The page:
Friends of Writers is pleased to announce the winners of the 2018 Larry Levis Post-Graduate Stipend:
Andres Reconco (fiction 18) for Crisálida. The judge in fiction was Patricia Elam.
Jennifer Funk (poetry 16) for Again, Again. The judge in poetry was Dorienne Laux.
Each winner receives $5000.
Congratulations to Andres and Jennifer, and many thanks to everyone who submitted their fine work. Our judges reported that selecting a winner in each category was a challenge due to the many outstanding submissions.
Finalists in poetry were Megan Gillespie (’05) for This One Time, Kellam Ayres (’10) for In the Cathedral of My Undoing, and Megan Pinto (’18) for Saints of Little Faith. Finalists in Fiction were Sonya Larson (’18) for What If Won’t, Corey Campbell (’12) for Everybody’s Good, and Somayeh Shams (’14) for Tombak.
In 2020 there will again be two awards, one in poetry and one in fiction. Submission guidelines will be available and the amount of the 2020 awards announced on or around August 1, 2020, with submissions opening in September.
COMMENTS FROM OUR JUDGES AND WINNERS
In response to his award, Andres says:
Warren Wilson taught me that writing requires kindness, community, and sacrifice. I learned this through the thoroughness of my supervisors’ notes, conversations, and letters. I experienced it through the unwavering support of my peers and through the kind patience of my family. I imagine that without these lessons I would still be the type of writer who does not respect the craft, who waits for inspiration to strike, and who thinks writing is “fun”. Through the Larry Levis Post-Graduate Stipend, Warren Wilson continues to teach me about the positive impact of a kind, tight-knit community. I am grateful and thankful for Friends of Writers, for the important work they do, and for their incredible dedication to our craft. Thank you for believing in my work.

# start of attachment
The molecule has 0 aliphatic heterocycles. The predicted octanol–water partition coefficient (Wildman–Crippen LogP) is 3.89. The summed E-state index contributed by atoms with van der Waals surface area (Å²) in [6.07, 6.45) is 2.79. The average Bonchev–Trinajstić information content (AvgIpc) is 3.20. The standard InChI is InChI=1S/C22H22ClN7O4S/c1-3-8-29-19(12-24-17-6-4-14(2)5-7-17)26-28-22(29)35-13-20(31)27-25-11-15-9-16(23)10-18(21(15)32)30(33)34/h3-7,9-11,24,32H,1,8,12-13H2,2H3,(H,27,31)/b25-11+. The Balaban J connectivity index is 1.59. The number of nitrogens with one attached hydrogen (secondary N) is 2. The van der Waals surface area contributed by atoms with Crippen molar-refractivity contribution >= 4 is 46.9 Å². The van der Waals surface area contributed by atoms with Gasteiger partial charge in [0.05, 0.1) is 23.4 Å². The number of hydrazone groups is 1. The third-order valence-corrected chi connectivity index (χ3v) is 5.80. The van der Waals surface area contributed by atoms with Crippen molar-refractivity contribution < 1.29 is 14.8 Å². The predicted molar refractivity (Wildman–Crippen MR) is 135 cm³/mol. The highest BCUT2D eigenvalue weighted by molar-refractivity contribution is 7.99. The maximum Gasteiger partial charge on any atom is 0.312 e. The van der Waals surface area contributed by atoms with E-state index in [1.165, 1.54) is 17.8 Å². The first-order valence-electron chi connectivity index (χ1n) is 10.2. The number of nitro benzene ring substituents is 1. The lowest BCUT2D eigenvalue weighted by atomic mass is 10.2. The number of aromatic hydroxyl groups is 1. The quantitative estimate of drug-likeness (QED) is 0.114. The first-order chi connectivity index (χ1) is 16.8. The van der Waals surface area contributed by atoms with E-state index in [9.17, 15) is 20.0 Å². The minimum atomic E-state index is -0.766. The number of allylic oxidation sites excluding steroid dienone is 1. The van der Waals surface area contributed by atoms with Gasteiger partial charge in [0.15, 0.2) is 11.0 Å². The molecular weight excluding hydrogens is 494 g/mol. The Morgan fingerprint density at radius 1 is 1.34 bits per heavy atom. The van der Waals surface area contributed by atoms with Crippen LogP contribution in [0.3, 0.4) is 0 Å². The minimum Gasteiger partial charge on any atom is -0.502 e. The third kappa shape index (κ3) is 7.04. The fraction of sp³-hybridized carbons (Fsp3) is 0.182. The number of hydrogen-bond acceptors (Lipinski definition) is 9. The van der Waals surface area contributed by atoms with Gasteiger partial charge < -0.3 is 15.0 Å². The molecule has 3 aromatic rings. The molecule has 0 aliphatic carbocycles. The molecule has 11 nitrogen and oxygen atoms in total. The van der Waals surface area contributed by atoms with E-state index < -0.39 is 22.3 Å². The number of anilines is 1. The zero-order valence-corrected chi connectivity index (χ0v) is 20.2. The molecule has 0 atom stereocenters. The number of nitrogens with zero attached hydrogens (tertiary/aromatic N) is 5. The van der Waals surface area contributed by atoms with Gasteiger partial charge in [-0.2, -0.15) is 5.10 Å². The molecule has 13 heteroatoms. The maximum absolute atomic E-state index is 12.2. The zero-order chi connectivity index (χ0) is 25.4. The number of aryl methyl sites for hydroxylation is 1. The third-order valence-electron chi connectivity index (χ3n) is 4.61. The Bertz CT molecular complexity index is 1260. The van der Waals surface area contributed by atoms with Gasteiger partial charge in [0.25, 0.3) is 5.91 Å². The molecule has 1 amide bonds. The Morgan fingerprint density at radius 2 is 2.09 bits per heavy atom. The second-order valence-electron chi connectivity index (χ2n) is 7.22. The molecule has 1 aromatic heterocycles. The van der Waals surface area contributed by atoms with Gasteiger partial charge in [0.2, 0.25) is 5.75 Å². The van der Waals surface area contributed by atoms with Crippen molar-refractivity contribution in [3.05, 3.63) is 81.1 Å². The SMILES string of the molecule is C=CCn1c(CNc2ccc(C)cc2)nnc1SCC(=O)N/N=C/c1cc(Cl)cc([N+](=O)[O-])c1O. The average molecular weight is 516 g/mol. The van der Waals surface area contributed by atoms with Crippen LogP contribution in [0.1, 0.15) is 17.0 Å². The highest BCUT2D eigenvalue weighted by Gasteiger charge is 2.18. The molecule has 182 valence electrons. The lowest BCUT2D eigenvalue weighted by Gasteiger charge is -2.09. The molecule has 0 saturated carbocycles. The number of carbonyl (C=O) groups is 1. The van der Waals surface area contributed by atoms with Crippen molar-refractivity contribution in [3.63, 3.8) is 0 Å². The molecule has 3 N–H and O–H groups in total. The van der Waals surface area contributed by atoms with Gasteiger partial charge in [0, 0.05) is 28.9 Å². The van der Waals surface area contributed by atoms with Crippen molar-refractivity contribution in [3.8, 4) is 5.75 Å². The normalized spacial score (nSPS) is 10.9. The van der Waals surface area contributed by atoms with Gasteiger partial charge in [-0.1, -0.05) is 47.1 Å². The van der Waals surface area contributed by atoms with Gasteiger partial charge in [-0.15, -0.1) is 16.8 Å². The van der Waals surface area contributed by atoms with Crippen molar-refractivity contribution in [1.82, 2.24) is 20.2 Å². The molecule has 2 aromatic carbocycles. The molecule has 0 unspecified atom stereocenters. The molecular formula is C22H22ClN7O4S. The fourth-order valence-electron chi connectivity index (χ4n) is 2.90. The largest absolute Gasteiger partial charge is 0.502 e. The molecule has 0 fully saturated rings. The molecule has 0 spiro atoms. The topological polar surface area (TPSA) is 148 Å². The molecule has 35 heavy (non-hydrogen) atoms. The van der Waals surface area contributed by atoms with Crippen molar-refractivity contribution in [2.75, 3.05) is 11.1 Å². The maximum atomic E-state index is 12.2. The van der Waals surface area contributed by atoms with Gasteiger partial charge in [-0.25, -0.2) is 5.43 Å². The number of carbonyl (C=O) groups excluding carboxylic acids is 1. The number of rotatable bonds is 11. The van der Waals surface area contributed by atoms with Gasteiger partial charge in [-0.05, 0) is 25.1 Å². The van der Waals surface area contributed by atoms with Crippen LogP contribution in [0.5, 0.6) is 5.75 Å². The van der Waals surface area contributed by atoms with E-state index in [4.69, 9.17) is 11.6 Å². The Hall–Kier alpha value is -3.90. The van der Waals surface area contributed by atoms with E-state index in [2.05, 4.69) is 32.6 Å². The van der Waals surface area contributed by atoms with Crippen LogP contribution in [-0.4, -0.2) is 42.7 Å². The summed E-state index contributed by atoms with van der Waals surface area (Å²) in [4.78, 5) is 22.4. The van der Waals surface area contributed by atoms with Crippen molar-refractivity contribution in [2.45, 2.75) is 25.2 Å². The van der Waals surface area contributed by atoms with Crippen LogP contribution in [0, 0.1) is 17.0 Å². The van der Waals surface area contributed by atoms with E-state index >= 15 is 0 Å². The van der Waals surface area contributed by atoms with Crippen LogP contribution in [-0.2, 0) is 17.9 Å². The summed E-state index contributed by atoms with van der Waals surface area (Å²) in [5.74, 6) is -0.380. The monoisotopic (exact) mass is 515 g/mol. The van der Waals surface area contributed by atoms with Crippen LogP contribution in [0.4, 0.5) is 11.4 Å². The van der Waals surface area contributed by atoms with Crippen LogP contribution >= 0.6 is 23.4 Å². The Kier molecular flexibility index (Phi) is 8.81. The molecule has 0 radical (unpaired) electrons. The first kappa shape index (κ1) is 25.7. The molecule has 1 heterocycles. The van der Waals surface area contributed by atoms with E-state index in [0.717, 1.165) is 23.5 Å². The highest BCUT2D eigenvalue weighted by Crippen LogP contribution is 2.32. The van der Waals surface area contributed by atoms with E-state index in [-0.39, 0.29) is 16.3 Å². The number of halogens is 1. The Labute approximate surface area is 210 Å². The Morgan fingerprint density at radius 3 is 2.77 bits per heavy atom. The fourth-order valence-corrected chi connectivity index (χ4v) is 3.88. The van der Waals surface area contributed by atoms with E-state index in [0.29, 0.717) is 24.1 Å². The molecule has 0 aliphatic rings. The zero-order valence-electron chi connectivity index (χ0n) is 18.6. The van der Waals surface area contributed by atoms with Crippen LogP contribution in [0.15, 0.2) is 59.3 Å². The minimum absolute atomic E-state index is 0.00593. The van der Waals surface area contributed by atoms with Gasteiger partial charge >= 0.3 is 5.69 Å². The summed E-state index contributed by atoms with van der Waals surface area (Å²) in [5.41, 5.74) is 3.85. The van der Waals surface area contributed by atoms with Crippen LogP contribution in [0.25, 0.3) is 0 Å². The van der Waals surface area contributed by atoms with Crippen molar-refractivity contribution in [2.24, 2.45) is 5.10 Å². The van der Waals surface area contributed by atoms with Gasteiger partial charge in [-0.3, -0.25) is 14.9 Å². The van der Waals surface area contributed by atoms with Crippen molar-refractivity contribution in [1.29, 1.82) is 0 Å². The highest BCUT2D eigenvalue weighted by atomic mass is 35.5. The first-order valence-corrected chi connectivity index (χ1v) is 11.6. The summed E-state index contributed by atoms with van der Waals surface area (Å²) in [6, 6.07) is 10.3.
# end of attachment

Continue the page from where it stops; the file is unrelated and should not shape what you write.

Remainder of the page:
About Crisalda, Patricia Elam says:
This story collection leapt to the top of the pile because of it’s heart-wrenching beauty and distinctive voice. I cared deeply about the well-drawn characters and their layered lives. When I thought I knew where a story was going, it would twist itself in a different, unpredictable direction. The writing is clean, crisp and devastating. I love that the writer has created a convincingly young character yet there is also wisdom and complexity within the tale. In addition, the other characters are equally well crafted to the point that I can see, smell and almost taste them.
In response to her award, Jennifer says:
A romantic and foolish creature, I got into poetry because it seemed more noble than acting and less futile than directing. Oh, Bald Naiveté, how grateful I am for you, how you so often deliver me into the very work I most need to be doing. I applied to Warren Wilson’s MFA Program for Writers as a moonshot, never expecting they’d let ungainly and unskilled me up the hill. But that is the thing about this tremendous program: they play, as Adrienne Perry noted in her acceptance for the Levis Prize in fiction last year, the long game. My time in the program was the very making of me, not only as a writer but as a human in the world, and I am bowled over with glee and gratitude at receiving this prize. Writing is a lonely, lonely endeavor, and I would not have survived this medium without the support and wisdom and affection and sheer pushing of the teachers and friends I have come to know through Warren Wilson. Ms. Laux’s words inspire a furious blush in this corner, and it is a rare pleasure to have a writer you so admire name your intentions and ambitions better than you could possibly name them yourself. I will endeavor to make good on this offer, dear community of mine.
About Again, Again, Dorianne Laux says:
I was immediately struck by the first poem, “August Song of Flight” which opens with the line, “You unshuckable masterpiece of conviction and collapse, I shiver…” and continues to uphold its addiction to sensuality and language throughout this wholly original love poem to a “madman”, stopping for a moment only to declare in stark, clipped lines, “I am a foolish animal. I should burn/ for this. I do.”This poet is addicted to sound, to the hushed lushness and lustiness of both the body and the mind, desire, the loveliness of loneliness…